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Sunday, December 15, 2019

Love and Loss in 3 Chor Bagh

An unusual story about three generations of women

Written by Nonita Kalra | Published: June 4, 2011 3:21:01 am

Three Parts Desire is a dark book about love,longing and loss. In fact,loss drives the characters of this tale.

It is a story of three generations of women and the central protagonist is Didi. As an over-protected 22-year-old,she finds herself in New York in the 1950s when her father is offered an assignment with the UN. She manipulates her indulgent mother Mem to allow her freedom generally not offered to an Indian girl at the time. This allows her to meet and fall in love with an American but she is pressured into marrying a boy of her family’s choice back home in India. On her wedding night,however,she chooses to tell her husband Purushottam of her indiscretion and pregnancy and this secret destroys their relationship even before it gets a chance to develop. Didi’s daughter Baby is accepted by the family but not the man she considers her father,and she grows into a wilful,restless and independent girl.

Her life is moulded by her mother’s decision to leave 3 Chor Bagh — the house Didi married into — without any explanation. This impacts her relationship with the men in her life,leading her to a path of self-destruction where anger and confusion are never below the surface. The only steadying influence in their lives is the maid Sita who entered their home when Mem was a young wife. She serves as the moral compass to the women and constant companion.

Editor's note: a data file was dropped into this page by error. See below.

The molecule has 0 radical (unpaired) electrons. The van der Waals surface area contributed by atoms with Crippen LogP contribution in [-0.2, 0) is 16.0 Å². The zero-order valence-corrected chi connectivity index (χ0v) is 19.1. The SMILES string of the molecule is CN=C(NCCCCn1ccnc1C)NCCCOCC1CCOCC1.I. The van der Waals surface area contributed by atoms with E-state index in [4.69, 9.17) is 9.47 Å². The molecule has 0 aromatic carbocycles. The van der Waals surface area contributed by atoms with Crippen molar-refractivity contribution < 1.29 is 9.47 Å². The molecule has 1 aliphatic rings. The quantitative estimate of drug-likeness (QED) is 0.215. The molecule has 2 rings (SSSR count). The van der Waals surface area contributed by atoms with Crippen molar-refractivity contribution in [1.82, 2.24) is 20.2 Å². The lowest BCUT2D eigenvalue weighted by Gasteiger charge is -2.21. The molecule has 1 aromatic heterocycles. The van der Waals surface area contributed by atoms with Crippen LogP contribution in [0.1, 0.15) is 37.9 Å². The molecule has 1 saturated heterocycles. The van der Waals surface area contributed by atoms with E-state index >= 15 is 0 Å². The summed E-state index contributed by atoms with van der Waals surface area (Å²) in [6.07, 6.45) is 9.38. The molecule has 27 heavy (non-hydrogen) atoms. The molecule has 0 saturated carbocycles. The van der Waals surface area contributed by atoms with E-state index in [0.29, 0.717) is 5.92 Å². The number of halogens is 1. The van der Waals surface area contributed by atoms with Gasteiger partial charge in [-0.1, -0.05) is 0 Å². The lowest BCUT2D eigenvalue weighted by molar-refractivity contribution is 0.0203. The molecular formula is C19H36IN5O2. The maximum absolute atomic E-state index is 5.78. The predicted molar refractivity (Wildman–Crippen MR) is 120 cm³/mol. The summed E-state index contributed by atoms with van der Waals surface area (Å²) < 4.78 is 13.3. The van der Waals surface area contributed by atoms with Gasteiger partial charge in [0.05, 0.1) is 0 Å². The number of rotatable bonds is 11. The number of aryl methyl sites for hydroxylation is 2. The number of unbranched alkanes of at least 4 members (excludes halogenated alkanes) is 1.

This is a story wide in scope and big in the telling. It moves effortlessly from New York to New Delhi as it chronicles the life and times of unusual women with unusual strength and resolve. Bajpai’s experience as a journalist holds her in good stead when she weaves the political events from the 1950s to the end of the 1980s into the novel. However,it is done deftly and plays a secondary role to the development of her characters. Even when the Emergency is brought up,it is more as a catalyst for the meeting with Baby and Kartik.

What is also really interesting is the fact that the central characters are deliberately left unnamed,as if to imbue them with a sense of Everywoman. And it works well. This absence of names in a sense is reflective of the role that women are assigned in society,even today. For example,“Baby” points to the fact that women are referred to as Baby till they get married.

Three Parts Desire is a curiously old-fashioned book and is written in that tone. The dialogue between the characters is filled with colloquialisms that are peculiar to the way we speak English — and again kudos to Bajpai who has a very sensitive ear and uses the language to demonstrate the complexity and layering of a middle-class home at the time. She has a superb understanding of the dynamics of an Indian family and handles it very subtly. For instance,the growing relationship between Bhai and Didi that ends in a love affair. Or,the final revelation of the terrible secret that drove Didi away from 3 Chor Bagh. The disappointments and resentments are all handled with unusual depth and the characters are beautifully fleshed out. If there is a flaw,it lies in the author’s liberal use of adjectives. So everything is over-described,from the colour of the skin to the fall of a sari’s pallu. But,in a strange way,it isn’t disturbing — as it works with the way the stories are told and lives unfold.

Shailaja Bajpai is a consulting editor with ‘The Indian Express’

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